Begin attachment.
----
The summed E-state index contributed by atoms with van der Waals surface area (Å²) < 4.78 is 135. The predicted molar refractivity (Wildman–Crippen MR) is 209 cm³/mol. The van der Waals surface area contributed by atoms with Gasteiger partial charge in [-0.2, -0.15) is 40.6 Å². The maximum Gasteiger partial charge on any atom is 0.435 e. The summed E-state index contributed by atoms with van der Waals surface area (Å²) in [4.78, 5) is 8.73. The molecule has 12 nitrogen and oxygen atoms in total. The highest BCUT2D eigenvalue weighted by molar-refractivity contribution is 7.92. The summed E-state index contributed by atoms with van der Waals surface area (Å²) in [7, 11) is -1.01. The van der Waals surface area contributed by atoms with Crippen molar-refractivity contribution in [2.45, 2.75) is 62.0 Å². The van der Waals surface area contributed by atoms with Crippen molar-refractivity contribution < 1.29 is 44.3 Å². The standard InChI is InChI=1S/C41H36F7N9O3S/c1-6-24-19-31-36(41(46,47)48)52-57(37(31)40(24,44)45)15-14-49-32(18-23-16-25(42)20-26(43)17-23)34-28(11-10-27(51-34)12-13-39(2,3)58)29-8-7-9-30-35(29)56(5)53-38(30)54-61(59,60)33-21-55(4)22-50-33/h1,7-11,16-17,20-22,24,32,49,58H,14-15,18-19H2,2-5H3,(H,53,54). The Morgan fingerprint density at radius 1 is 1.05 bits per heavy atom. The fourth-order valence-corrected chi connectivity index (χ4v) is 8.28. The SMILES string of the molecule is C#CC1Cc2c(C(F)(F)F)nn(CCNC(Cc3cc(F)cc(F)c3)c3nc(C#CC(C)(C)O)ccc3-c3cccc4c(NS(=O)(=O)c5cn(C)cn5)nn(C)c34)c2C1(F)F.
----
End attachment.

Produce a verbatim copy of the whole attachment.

The summed E-state index contributed by atoms with van der Waals surface area (Å²) < 4.78 is 135. The predicted molar refractivity (Wildman–Crippen MR) is 209 cm³/mol. The van der Waals surface area contributed by atoms with Gasteiger partial charge in [-0.2, -0.15) is 40.6 Å². The maximum Gasteiger partial charge on any atom is 0.435 e. The summed E-state index contributed by atoms with van der Waals surface area (Å²) in [4.78, 5) is 8.73. The molecule has 12 nitrogen and oxygen atoms in total. The highest BCUT2D eigenvalue weighted by molar-refractivity contribution is 7.92. The summed E-state index contributed by atoms with van der Waals surface area (Å²) in [7, 11) is -1.01. The van der Waals surface area contributed by atoms with Crippen molar-refractivity contribution in [2.45, 2.75) is 62.0 Å². The van der Waals surface area contributed by atoms with Crippen molar-refractivity contribution < 1.29 is 44.3 Å². The standard InChI is InChI=1S/C41H36F7N9O3S/c1-6-24-19-31-36(41(46,47)48)52-57(37(31)40(24,44)45)15-14-49-32(18-23-16-25(42)20-26(43)17-23)34-28(11-10-27(51-34)12-13-39(2,3)58)29-8-7-9-30-35(29)56(5)53-38(30)54-61(59,60)33-21-55(4)22-50-33/h1,7-11,16-17,20-22,24,32,49,58H,14-15,18-19H2,2-5H3,(H,53,54). The Morgan fingerprint density at radius 1 is 1.05 bits per heavy atom. The fourth-order valence-corrected chi connectivity index (χ4v) is 8.28. The SMILES string of the molecule is C#CC1Cc2c(C(F)(F)F)nn(CCNC(Cc3cc(F)cc(F)c3)c3nc(C#CC(C)(C)O)ccc3-c3cccc4c(NS(=O)(=O)c5cn(C)cn5)nn(C)c34)c2C1(F)F.